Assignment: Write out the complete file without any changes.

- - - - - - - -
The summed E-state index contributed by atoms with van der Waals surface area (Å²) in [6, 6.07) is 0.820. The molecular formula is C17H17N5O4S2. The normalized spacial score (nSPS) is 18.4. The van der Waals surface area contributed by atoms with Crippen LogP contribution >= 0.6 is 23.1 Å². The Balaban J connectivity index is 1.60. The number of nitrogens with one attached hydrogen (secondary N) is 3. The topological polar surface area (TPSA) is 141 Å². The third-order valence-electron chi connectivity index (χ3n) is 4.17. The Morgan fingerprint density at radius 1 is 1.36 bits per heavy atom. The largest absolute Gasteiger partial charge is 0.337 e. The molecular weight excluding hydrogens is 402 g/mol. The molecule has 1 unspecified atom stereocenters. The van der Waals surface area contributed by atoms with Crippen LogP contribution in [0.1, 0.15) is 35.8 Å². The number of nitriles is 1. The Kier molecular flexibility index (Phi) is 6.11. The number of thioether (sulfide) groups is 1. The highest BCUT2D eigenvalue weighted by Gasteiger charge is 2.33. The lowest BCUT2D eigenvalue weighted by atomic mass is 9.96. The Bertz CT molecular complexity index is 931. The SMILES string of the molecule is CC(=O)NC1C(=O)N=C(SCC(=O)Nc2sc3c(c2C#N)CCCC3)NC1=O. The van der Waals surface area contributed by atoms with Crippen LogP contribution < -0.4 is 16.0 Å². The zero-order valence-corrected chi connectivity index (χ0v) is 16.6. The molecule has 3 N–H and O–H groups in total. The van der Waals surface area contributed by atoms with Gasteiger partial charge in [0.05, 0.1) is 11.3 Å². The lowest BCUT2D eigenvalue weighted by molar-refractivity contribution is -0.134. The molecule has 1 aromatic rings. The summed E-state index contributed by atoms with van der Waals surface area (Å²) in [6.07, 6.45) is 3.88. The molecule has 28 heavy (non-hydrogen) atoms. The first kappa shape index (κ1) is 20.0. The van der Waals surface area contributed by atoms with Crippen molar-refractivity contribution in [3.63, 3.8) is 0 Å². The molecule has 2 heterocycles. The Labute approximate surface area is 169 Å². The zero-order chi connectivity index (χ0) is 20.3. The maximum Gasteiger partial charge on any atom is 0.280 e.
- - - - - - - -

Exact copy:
The summed E-state index contributed by atoms with van der Waals surface area (Å²) in [6, 6.07) is 0.820. The molecular formula is C17H17N5O4S2. The normalized spacial score (nSPS) is 18.4. The van der Waals surface area contributed by atoms with Crippen LogP contribution >= 0.6 is 23.1 Å². The Balaban J connectivity index is 1.60. The number of nitrogens with one attached hydrogen (secondary N) is 3. The topological polar surface area (TPSA) is 141 Å². The third-order valence-electron chi connectivity index (χ3n) is 4.17. The Morgan fingerprint density at radius 1 is 1.36 bits per heavy atom. The largest absolute Gasteiger partial charge is 0.337 e. The molecular weight excluding hydrogens is 402 g/mol. The molecule has 1 unspecified atom stereocenters. The van der Waals surface area contributed by atoms with Crippen LogP contribution in [0.1, 0.15) is 35.8 Å². The number of nitriles is 1. The Kier molecular flexibility index (Phi) is 6.11. The number of thioether (sulfide) groups is 1. The highest BCUT2D eigenvalue weighted by Gasteiger charge is 2.33. The lowest BCUT2D eigenvalue weighted by atomic mass is 9.96. The Bertz CT molecular complexity index is 931. The SMILES string of the molecule is CC(=O)NC1C(=O)N=C(SCC(=O)Nc2sc3c(c2C#N)CCCC3)NC1=O. The van der Waals surface area contributed by atoms with Crippen LogP contribution < -0.4 is 16.0 Å². The zero-order valence-corrected chi connectivity index (χ0v) is 16.6. The molecule has 3 N–H and O–H groups in total. The van der Waals surface area contributed by atoms with Gasteiger partial charge in [0.05, 0.1) is 11.3 Å². The lowest BCUT2D eigenvalue weighted by molar-refractivity contribution is -0.134. The molecule has 1 aromatic rings. The summed E-state index contributed by atoms with van der Waals surface area (Å²) in [6.07, 6.45) is 3.88. The molecule has 28 heavy (non-hydrogen) atoms. The first kappa shape index (κ1) is 20.0. The van der Waals surface area contributed by atoms with Crippen molar-refractivity contribution in [3.63, 3.8) is 0 Å². The molecule has 2 heterocycles. The Labute approximate surface area is 169 Å². The zero-order chi connectivity index (χ0) is 20.3. The maximum Gasteiger partial charge on any atom is 0.280 e.